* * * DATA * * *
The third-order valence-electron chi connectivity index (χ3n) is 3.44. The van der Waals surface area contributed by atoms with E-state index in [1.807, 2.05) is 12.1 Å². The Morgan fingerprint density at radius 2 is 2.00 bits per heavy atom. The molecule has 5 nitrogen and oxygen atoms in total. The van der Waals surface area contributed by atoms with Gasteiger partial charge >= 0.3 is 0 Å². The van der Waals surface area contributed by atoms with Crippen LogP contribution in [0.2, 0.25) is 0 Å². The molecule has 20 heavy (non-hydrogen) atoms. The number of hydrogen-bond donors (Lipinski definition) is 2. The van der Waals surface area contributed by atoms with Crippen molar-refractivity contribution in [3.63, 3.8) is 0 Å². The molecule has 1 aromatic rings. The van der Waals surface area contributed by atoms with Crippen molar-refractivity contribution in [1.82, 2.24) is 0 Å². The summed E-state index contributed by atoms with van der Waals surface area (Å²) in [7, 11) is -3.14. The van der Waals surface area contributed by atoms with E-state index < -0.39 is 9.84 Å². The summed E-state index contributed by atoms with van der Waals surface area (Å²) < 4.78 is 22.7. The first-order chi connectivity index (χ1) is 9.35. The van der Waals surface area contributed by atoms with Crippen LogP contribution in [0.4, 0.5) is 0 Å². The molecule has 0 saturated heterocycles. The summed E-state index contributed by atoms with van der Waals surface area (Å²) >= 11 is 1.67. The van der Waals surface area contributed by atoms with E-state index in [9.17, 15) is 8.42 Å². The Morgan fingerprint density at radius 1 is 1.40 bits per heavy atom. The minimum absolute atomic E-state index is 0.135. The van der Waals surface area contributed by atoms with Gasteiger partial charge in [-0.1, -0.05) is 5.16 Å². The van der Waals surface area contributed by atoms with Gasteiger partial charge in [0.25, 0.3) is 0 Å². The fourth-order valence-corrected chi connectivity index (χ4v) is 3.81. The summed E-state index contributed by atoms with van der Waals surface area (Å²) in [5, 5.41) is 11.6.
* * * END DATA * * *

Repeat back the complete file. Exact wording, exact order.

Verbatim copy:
The third-order valence-electron chi connectivity index (χ3n) is 3.44. The van der Waals surface area contributed by atoms with E-state index in [1.807, 2.05) is 12.1 Å². The Morgan fingerprint density at radius 2 is 2.00 bits per heavy atom. The molecule has 5 nitrogen and oxygen atoms in total. The van der Waals surface area contributed by atoms with Gasteiger partial charge >= 0.3 is 0 Å². The van der Waals surface area contributed by atoms with Crippen LogP contribution in [0.2, 0.25) is 0 Å². The molecule has 20 heavy (non-hydrogen) atoms. The number of hydrogen-bond donors (Lipinski definition) is 2. The van der Waals surface area contributed by atoms with Crippen molar-refractivity contribution in [3.63, 3.8) is 0 Å². The molecule has 1 aromatic rings. The van der Waals surface area contributed by atoms with Crippen molar-refractivity contribution in [1.82, 2.24) is 0 Å². The summed E-state index contributed by atoms with van der Waals surface area (Å²) in [7, 11) is -3.14. The van der Waals surface area contributed by atoms with E-state index < -0.39 is 9.84 Å². The summed E-state index contributed by atoms with van der Waals surface area (Å²) < 4.78 is 22.7. The first-order chi connectivity index (χ1) is 9.35. The van der Waals surface area contributed by atoms with Crippen LogP contribution in [0.4, 0.5) is 0 Å². The molecule has 0 saturated heterocycles. The summed E-state index contributed by atoms with van der Waals surface area (Å²) >= 11 is 1.67. The van der Waals surface area contributed by atoms with E-state index in [9.17, 15) is 8.42 Å². The Morgan fingerprint density at radius 1 is 1.40 bits per heavy atom. The minimum absolute atomic E-state index is 0.135. The van der Waals surface area contributed by atoms with Gasteiger partial charge in [-0.1, -0.05) is 5.16 Å². The van der Waals surface area contributed by atoms with Gasteiger partial charge in [0.25, 0.3) is 0 Å². The fourth-order valence-corrected chi connectivity index (χ4v) is 3.81. The summed E-state index contributed by atoms with van der Waals surface area (Å²) in [5, 5.41) is 11.6.